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Manic Monday: "Tennis For Two"

Monday, February 18, 2008

Tennis for Two was a game developed in 1958 on an oscilloscope which simulated a game of tennis or ping pong. Created by American physicist William Higinbotham, it was based on analog, rather than digital computing. The game is important in the history of video games as one of the first electronic games to use a graphical display.

Higinbotham created Tennis for Two to cure the boredom of visitors to Brookhaven National Laboratory, in which he worked. Tennis for Two was a predecessor of Pong, one of the most widely recognized video games as well as one of the first, though there was no direct correlation between the two. Tennis for Two was only brought out twice, on "Visitor's Day" at the Laboratory. As such, it remained virtually unheard of until the late 1970s and early 1980s when Higinbotham was called on to testify in court cases for defendants against Magnavox and Ralph Baer. Unlike Pong and similar early games, Tennis for Two shows a simplified tennis court from the side instead of a top-down perspective, with no representation of the player on the screen. The ball is affected by gravity and must be played over the net. The game was controlled by an analog computer and "consisted mostly of resistors, capacitors and relays, but where fast switching was needed – when the ball was in play – transistor switches were used.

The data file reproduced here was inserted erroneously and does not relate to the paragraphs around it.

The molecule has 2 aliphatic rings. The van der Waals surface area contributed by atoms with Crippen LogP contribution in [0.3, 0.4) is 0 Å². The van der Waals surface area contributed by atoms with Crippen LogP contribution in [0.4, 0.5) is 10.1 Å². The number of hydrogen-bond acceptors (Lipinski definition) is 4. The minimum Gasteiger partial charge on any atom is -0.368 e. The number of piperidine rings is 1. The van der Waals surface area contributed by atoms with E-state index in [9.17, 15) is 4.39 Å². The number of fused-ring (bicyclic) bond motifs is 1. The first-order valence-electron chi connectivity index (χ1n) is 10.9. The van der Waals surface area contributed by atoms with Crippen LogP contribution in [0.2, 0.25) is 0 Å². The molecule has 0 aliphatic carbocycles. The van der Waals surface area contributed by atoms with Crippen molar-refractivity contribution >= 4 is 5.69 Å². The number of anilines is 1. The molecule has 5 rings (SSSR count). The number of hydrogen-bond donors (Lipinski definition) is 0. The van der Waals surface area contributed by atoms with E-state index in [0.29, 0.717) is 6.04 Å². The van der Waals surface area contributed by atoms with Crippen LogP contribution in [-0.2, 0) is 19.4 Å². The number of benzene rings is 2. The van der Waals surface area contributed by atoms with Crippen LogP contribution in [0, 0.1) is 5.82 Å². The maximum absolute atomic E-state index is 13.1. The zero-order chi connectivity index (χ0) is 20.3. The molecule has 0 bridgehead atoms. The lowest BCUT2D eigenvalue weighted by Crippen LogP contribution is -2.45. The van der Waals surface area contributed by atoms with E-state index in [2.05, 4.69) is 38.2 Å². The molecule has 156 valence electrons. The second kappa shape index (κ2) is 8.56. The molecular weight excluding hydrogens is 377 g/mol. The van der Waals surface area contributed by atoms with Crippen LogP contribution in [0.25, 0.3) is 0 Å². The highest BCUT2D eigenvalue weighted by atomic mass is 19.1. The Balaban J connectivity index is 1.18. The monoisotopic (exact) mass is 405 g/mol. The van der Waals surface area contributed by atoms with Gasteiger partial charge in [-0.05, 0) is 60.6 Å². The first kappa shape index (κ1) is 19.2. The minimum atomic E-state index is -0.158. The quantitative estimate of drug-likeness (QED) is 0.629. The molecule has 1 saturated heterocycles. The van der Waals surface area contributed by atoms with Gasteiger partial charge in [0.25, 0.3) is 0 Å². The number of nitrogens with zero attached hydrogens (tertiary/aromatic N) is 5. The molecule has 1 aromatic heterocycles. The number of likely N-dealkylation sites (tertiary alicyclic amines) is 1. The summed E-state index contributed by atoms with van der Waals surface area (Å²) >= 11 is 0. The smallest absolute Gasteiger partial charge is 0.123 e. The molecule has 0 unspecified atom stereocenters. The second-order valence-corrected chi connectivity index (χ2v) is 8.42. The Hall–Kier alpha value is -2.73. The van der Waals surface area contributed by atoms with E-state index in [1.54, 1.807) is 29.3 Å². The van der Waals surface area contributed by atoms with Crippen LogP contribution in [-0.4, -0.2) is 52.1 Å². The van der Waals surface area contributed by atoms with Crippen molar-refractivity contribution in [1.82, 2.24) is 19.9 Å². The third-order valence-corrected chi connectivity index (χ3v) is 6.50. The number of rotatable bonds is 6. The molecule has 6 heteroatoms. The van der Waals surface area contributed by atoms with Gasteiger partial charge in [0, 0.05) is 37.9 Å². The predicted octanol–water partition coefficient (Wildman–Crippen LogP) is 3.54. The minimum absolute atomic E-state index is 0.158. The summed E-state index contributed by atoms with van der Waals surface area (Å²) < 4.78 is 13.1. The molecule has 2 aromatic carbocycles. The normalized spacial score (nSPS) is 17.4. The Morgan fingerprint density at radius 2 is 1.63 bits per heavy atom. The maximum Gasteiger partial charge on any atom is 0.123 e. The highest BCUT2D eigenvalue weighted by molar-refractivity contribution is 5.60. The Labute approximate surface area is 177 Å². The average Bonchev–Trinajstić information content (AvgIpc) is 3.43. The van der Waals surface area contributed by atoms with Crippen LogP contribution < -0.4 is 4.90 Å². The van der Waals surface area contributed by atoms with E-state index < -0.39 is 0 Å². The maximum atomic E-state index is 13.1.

Posted by Shelia

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